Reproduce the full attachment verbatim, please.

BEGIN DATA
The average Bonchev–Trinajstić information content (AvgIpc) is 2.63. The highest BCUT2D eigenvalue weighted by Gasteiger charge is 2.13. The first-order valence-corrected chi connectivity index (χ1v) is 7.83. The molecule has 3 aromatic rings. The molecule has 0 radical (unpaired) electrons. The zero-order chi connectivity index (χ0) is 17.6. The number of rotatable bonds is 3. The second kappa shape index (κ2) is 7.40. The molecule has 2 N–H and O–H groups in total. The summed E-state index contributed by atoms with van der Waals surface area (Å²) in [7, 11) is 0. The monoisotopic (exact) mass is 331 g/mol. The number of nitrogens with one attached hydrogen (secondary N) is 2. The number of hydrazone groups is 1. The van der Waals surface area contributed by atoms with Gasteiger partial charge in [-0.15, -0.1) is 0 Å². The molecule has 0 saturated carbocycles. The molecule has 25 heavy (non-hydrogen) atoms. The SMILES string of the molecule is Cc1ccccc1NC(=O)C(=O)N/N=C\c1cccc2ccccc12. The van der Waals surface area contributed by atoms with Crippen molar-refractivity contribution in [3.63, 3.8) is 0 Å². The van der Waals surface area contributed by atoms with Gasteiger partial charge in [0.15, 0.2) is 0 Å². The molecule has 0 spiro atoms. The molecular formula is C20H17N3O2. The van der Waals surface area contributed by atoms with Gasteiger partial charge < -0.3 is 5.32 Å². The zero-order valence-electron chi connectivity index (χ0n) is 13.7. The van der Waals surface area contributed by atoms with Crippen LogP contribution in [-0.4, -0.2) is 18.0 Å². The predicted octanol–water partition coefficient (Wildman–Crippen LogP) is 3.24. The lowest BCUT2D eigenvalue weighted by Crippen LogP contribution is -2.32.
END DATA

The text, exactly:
The average Bonchev–Trinajstić information content (AvgIpc) is 2.63. The highest BCUT2D eigenvalue weighted by Gasteiger charge is 2.13. The first-order valence-corrected chi connectivity index (χ1v) is 7.83. The molecule has 3 aromatic rings. The molecule has 0 radical (unpaired) electrons. The zero-order chi connectivity index (χ0) is 17.6. The number of rotatable bonds is 3. The second kappa shape index (κ2) is 7.40. The molecule has 2 N–H and O–H groups in total. The summed E-state index contributed by atoms with van der Waals surface area (Å²) in [7, 11) is 0. The monoisotopic (exact) mass is 331 g/mol. The number of nitrogens with one attached hydrogen (secondary N) is 2. The number of hydrazone groups is 1. The van der Waals surface area contributed by atoms with Gasteiger partial charge in [-0.15, -0.1) is 0 Å². The molecule has 0 saturated carbocycles. The molecule has 25 heavy (non-hydrogen) atoms. The SMILES string of the molecule is Cc1ccccc1NC(=O)C(=O)N/N=C\c1cccc2ccccc12. The van der Waals surface area contributed by atoms with Crippen molar-refractivity contribution in [3.63, 3.8) is 0 Å². The van der Waals surface area contributed by atoms with Gasteiger partial charge in [0.15, 0.2) is 0 Å². The molecule has 0 spiro atoms. The molecular formula is C20H17N3O2. The van der Waals surface area contributed by atoms with Gasteiger partial charge < -0.3 is 5.32 Å². The zero-order valence-electron chi connectivity index (χ0n) is 13.7. The van der Waals surface area contributed by atoms with Crippen LogP contribution in [-0.4, -0.2) is 18.0 Å². The predicted octanol–water partition coefficient (Wildman–Crippen LogP) is 3.24. The lowest BCUT2D eigenvalue weighted by Crippen LogP contribution is -2.32.